When you care, violence in every form disappears from you.
To continue with what we were saying in our previous letter, we were pointing out your responsibility to study, to learn and to act. Since you are young and perhaps innocent, given to excitement and games, the word responsibility will seem rather frightening and a wearisome burden. But we are using the word to imply care and concern for our world. When we use this word, the students must not feel any sense of guilt if they have not shown this care and attention. After all, your parents who feel responsible for you, that you should study and equip yourselves for your future life, do not feel guilty, though they may feel disappointed or unhappy if you do not come up to their expectations. We must clearly understand that when we use the word responsibility, there must not be a feeling of guilt. We are taking particular care to use this word free from the unhappy weight of a word like duty. When this is clearly understood, then we can use the word responsibility without its burden of tradition.
So you are at school with this responsibility to study, to learn, to act. This is the main purpose of education.
In our previous letter we put the question: what will you do about yourself and your relationship with the world? As we said, the educator, the teacher, is responsible for helping you to understand yourself and so the world. We ask this question for you to find out for yourself what your response is. It is a challenge that you must answer. You have to begin with yourself, to understand yourself.
In relation to that, what is the first step? Isn’t it affection? Probably when you are young you have this quality, but very quickly you seem to lose it. Why? Is it because of the pressure of studies, the pressure of competition, the pressure of trying to reach a certain standing in your studies, comparing yourself with others, and perhaps being bullied by other students? Do not all these many pressures force you to be concerned with yourself? And when you are so concerned with yourself, you inevitably lose the quality of affection. It is very important to understand how circumstances—environment, the pressure of your parents, or your own urge to conform—gradually narrow the vast beauty of life to the small circle of yourself. If you lose the quality of affection while you are young, there is a hardening of the heart and mind. It is a rare thing to keep this affection without corruption throughout life. So this is the first thing you must have. Affection implies care, a diligent care in whatever you are doing—care in your speech, in your dress, in the manner of your eating, how you look after your body; care in your behaviour without distinctions of superior or inferior, how you consider people. Politeness is consideration for others, and this consideration is care, whether it is for your younger brother or oldest sister. When you care, violence in every form disappears from you—your anger, your antagonism and your pride. This care implies attention. Attention is to watch, observe, listen, learn. There are many things you can learn from books, but there is a learning which is infinitely clear, quick and without any ignorance. Attention implies sensitivity, and this gives depth to perception, which no knowledge, with its related ignorance, can give. This you have to study, not in a book, but with the help of the educator learn to observe things around you—what is happening in the world; what is happening with a fellow student; what is happening in a poor village or slum and to the man who is struggling along a dirty street.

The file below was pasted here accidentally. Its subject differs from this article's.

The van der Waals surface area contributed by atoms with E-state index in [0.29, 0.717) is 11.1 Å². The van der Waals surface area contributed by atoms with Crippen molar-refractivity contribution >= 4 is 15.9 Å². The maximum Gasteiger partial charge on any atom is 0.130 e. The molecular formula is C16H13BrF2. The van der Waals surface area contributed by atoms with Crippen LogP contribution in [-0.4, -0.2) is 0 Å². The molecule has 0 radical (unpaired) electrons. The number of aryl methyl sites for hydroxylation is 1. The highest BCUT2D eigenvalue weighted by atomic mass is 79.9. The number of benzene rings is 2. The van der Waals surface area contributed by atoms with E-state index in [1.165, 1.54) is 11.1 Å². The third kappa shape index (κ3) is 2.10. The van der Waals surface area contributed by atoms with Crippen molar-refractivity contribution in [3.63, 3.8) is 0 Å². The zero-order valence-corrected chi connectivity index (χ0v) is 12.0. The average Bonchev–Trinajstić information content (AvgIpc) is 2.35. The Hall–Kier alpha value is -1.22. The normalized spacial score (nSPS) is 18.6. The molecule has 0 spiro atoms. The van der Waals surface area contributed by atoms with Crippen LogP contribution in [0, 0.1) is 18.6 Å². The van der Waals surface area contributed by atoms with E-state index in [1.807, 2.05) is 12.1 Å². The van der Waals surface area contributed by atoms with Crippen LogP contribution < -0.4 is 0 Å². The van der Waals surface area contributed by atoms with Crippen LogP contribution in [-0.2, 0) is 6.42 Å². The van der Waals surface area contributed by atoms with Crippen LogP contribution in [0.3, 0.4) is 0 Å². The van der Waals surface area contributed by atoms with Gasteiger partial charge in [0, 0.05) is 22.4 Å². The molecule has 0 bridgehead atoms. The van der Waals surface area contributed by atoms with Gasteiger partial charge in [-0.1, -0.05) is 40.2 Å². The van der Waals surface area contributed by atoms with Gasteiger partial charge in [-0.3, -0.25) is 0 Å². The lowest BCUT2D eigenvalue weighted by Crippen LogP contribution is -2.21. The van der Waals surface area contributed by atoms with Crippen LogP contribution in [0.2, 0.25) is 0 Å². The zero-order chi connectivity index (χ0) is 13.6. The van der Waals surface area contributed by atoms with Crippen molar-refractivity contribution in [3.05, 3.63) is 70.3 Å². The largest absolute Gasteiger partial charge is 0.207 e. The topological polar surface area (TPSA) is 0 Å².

From The Whole Movement of Life is Learning: J. Krishnamurti’s Letters to His Schools, Chapter 34